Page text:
1 Chronn. Ab. 1047; Wig. 1048; Petrib. 1045; Cant. 1046; Fl. Wig. 1047. By some extraordinary confusion Florence places here the death of Eadmund, Bishop of Durham, and the succession of Eadred, which happened in 1041. See vol. i. pp. 522, 523.

2 Chron. Ab. 1048; Chron. Petrib. 1046. These clearly refer to the same event. I hardly understand Mr. Thorpe's note to his Translation of the Chronicles, p. 137. "This predatory expedition, assigned here to the year 1046, is of a much earlier date "-one seemingly before the year 1000. This is because a Lothen and an Yrling occur in the story of Olaf Tryggwesson. But the Chronicler could hardly be mistaken on such a point. Lappenberg (499. Thorpe, ii. 239) seems to have no doubt on the matter. "Godwines Rath wurde bald als der richtige erkannt." Lappenberg,

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quiet appeared at home. Harold and Swegen at least CHAP. VII. did the world some service by finding employment for such men in warfare with one another. The Wikings harried far and wide. From Sandwich they carried off a vast booty in men, gold, and silver.1 In the Isle of Wight they must have met with more resistance, as many of the best men of the island are said to have been slain.2 In Thanet too the landfolk withstood them manfully, refused them landing and water, and drove them altogether away.3 Thence they sailed to Essex, where they plundered at their pleasure. By this time the King and the Earls had got together some ships. The Earls were doubtless Godwine Eadward and Harold, on whose governments the attack had been Earls purmade, and the words of our authorities seem to imply that sue the pirates, but Eadward was really present in person. They sailed after they es the pirates, but they were too late. The enemy had already Flanders. made his way to the common refuge alike of banished Englishmen and of foes of England. The Wikings were now safe in the havens of Flanders-of Baldwines land; there they found a ready market for the spoils of England, and thence they sailed back to their own country."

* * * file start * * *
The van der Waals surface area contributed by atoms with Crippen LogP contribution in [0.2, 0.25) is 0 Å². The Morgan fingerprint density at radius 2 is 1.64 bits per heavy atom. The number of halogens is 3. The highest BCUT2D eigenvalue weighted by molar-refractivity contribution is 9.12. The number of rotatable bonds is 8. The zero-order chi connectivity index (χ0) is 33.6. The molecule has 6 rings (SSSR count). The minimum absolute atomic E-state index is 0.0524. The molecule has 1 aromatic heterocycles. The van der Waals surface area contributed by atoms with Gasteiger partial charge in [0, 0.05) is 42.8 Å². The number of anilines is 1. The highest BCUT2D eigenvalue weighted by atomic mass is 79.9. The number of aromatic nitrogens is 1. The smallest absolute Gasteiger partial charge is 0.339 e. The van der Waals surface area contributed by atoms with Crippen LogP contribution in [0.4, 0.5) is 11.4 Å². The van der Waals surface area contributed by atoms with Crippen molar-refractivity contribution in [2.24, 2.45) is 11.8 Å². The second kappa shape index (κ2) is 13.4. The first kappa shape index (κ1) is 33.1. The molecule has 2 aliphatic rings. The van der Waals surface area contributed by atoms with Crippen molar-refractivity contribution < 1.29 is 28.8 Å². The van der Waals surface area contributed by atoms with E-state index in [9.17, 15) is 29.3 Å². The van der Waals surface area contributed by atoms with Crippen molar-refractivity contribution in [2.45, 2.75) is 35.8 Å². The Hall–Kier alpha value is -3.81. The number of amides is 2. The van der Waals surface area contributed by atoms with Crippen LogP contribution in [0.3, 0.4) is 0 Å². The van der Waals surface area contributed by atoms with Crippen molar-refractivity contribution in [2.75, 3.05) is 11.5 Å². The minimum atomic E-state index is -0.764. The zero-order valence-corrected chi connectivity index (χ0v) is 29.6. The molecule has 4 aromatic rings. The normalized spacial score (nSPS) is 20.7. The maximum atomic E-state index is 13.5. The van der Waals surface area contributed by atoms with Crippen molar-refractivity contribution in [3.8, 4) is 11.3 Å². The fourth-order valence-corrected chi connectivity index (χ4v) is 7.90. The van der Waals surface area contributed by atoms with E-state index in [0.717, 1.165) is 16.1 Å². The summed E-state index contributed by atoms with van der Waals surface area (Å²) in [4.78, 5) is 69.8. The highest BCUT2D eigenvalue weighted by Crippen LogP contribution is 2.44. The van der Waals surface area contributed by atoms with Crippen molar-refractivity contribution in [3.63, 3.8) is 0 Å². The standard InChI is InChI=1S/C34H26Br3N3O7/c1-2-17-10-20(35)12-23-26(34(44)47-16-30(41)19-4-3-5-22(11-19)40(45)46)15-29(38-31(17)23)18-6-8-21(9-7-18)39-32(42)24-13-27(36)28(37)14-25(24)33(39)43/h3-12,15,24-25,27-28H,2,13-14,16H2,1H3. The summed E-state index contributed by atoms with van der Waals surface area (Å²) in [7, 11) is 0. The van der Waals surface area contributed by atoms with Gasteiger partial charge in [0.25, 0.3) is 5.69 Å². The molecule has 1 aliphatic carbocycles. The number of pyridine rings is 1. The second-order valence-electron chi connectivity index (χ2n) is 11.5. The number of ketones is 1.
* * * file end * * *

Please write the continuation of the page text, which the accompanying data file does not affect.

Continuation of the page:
and the

cape to

We here seem to be reading over again the history of Analogy the events which led to the first hostile relations between relations

with the

1 I make up the details by joining the narratives of the two Chronicles. Both mention Sandwich; but the Peterborough Chronicle alone speaks of the vast booty.

2 Chron. Ab. 1048. "Man gehergode Sandwic and Wiht, and ofslohan þa betsta men be þa wæron."

3 Chron. Petrib. 1046. "And wendon þa onbuton Tenet, and woldon þær þet ilce don; ac bet landfolc hardlice wiðstodon, and forwerndon heom ægðer ge upganges ge wæteres, and aflymdon hi panon mid ealle." The refusal of water is remarkable. Probably in other cases the landfolk had to provide provisions out of sheer fear.

Chron. Petrib. u. s.


Chron. Ab. 1048. "And Eadward cining and þa eorlas foran æfter þain út mid heore scypun." Eadward had been on board the fleet once before (see p. 74), but that time he saw no service. * Chron. Petrib. 1046.